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Thomas Friedman has a column in the New York Times about attending the graduation ceremonies at the SEED high school in Baltimore. His wife, he writes, “chairs the foundation behind the SEED schools.” The column, of course, is a celebration of the young people who have made it to graduation in this very unusual school. It is a boarding school, which begins in sixth grade. Although other SEED schools are charter schools, this one in Maryland is not; it is described as a “statewide public college-preparatory boarding school.” It relies on private contributions to get started, but its operations are funded by public dollars.
As the saying goes: “If you want to go fast, go alone. If you want to go far, go together.” Unfortunately, not everyone made it to the finish line: Of the 80 who won the lottery that day in 2008, only 29 stuck it out or made it from sixth grade to graduation. The good news is that the graduates are going to the University of Virginia, the University of Wisconsin, University of Michigan, U.S.C., Villanova and others; one is joining the Coast Guard.
SEED has long been lauded in national media for its test scores and its college placements. But, at the Maryland campus described by Friedman, only 36% of students persisted from sixth grade to graduation from twelfth grade.
I first became aware of the SEED boarding school concept when I saw the movie “Waiting for ‘Superman.’” It was one of the charter schools featured as an escape for students who seemed doomed to fail in urban public schools. I wrote a review of the movie and in doing so, checked out the schools that were featured. What I learned about SEED in 2010 was that it had a very high attrition rate, and it was very expensive (at that time, about $35,000 per student in public funding, more recently the cost per student was $40,000).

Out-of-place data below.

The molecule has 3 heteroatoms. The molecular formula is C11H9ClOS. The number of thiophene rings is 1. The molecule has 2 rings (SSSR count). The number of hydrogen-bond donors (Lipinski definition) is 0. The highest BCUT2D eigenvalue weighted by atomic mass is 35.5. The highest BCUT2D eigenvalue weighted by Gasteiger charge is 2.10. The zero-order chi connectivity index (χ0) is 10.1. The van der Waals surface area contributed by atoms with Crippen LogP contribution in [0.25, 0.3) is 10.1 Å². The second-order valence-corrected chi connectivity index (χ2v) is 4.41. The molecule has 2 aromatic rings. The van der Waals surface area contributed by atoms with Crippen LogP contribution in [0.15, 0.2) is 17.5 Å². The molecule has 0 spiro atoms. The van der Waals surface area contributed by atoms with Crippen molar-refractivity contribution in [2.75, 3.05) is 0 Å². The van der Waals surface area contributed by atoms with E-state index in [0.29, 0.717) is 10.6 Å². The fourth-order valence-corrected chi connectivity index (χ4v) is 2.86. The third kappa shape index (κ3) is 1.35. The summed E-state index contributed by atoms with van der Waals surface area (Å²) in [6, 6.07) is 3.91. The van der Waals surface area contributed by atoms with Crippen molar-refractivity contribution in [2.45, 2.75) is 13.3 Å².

Here is a description of the D.C. SEED charter school that was featured in the movie,
“In order to help kids do better in school, the SEED School takes them away from their home environments for five days a week and gives them a host of supporting services. The results of this educational experiment have been promising so far, and SEED believes their model can be used on a broader scale.
When consultants Eric Adler and Rajiv Vinnakota founded the school in 1998, it was the first and only urban public boarding school in the country. Much like Geoffrey Canada of the Harlem Children’s Zone, Adler and Vinnakota saw the classroom as only one component of a college-preparatory education.
“The SEED model includes academic, residential, mental health, physical health, social, and enrichment programs,” explains Laura O’Connor, director of communications for the SEED Foundation. The school provides volunteer tutoring, extracurricular programs like robotics and cooking classes, and a scholarly environment where Facebook, MySpace, and television are forbidden.”
I take away three lessons from the story that Friedman tells.
One is that public schools should have the resources to provide “academic, mental health, physical health, social, and enrichment programs.” They too should have the advantages that are clearly beneficial to students.
Second, SEED is not in any sense “scalable.” No state is ready, willing, or able to pay $40,000 per student for children who live in distressed urban districts. Nor should a school with an attrition rate over 60% be considered appropriate for entire districts.
Third, without knocking the people who are trying to help kids in need, I question the value of separating children from their families and communities as a broad-scale approach. It is not likely to happen because it is too expensive, but it also operates on the presumption that the children can thrive only by getting away from home. For some that may be true. But for our society, it is a way of evading our obligation to address the systemic problems of segregation, poverty, and racism. Saving our children one at a time is a noble cause, but it is even more noble to fix the social and economic conditions that put them at risk.